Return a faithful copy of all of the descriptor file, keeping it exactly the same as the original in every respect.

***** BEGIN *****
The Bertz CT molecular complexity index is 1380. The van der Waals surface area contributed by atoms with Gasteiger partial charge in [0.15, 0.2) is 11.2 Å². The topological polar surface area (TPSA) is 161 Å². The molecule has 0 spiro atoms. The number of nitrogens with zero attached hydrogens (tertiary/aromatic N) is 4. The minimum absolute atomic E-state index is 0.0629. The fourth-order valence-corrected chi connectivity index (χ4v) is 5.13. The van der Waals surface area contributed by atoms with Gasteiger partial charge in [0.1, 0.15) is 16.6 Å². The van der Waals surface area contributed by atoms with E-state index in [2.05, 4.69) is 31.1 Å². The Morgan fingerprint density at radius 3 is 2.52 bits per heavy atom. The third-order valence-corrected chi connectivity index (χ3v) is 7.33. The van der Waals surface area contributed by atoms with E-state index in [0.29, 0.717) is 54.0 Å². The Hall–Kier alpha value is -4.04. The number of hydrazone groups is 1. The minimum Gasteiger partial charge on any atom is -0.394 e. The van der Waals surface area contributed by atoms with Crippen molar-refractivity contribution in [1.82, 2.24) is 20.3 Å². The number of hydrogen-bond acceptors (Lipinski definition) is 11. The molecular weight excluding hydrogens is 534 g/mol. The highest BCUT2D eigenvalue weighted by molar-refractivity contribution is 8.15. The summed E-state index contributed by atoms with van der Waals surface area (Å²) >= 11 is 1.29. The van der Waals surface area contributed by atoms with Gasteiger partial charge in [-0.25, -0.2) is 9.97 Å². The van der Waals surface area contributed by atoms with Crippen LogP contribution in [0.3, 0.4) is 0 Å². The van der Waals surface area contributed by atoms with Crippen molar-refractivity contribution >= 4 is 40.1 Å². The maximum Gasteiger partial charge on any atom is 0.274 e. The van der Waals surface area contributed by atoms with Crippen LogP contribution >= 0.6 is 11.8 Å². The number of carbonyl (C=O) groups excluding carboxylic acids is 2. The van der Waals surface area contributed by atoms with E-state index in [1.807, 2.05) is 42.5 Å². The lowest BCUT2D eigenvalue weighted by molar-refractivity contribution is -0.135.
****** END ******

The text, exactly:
The Bertz CT molecular complexity index is 1380. The van der Waals surface area contributed by atoms with Gasteiger partial charge in [0.15, 0.2) is 11.2 Å². The topological polar surface area (TPSA) is 161 Å². The molecule has 0 spiro atoms. The number of nitrogens with zero attached hydrogens (tertiary/aromatic N) is 4. The minimum absolute atomic E-state index is 0.0629. The fourth-order valence-corrected chi connectivity index (χ4v) is 5.13. The van der Waals surface area contributed by atoms with Gasteiger partial charge in [0.1, 0.15) is 16.6 Å². The van der Waals surface area contributed by atoms with E-state index in [2.05, 4.69) is 31.1 Å². The Morgan fingerprint density at radius 3 is 2.52 bits per heavy atom. The third-order valence-corrected chi connectivity index (χ3v) is 7.33. The van der Waals surface area contributed by atoms with E-state index in [0.29, 0.717) is 54.0 Å². The Hall–Kier alpha value is -4.04. The number of hydrazone groups is 1. The minimum Gasteiger partial charge on any atom is -0.394 e. The van der Waals surface area contributed by atoms with Crippen molar-refractivity contribution in [1.82, 2.24) is 20.3 Å². The number of hydrogen-bond acceptors (Lipinski definition) is 11. The molecular weight excluding hydrogens is 534 g/mol. The highest BCUT2D eigenvalue weighted by molar-refractivity contribution is 8.15. The summed E-state index contributed by atoms with van der Waals surface area (Å²) >= 11 is 1.29. The van der Waals surface area contributed by atoms with Gasteiger partial charge in [-0.25, -0.2) is 9.97 Å². The van der Waals surface area contributed by atoms with Crippen LogP contribution in [0.3, 0.4) is 0 Å². The van der Waals surface area contributed by atoms with Crippen molar-refractivity contribution >= 4 is 40.1 Å². The maximum Gasteiger partial charge on any atom is 0.274 e. The van der Waals surface area contributed by atoms with Crippen LogP contribution >= 0.6 is 11.8 Å². The number of carbonyl (C=O) groups excluding carboxylic acids is 2. The van der Waals surface area contributed by atoms with E-state index in [1.807, 2.05) is 42.5 Å². The lowest BCUT2D eigenvalue weighted by molar-refractivity contribution is -0.135.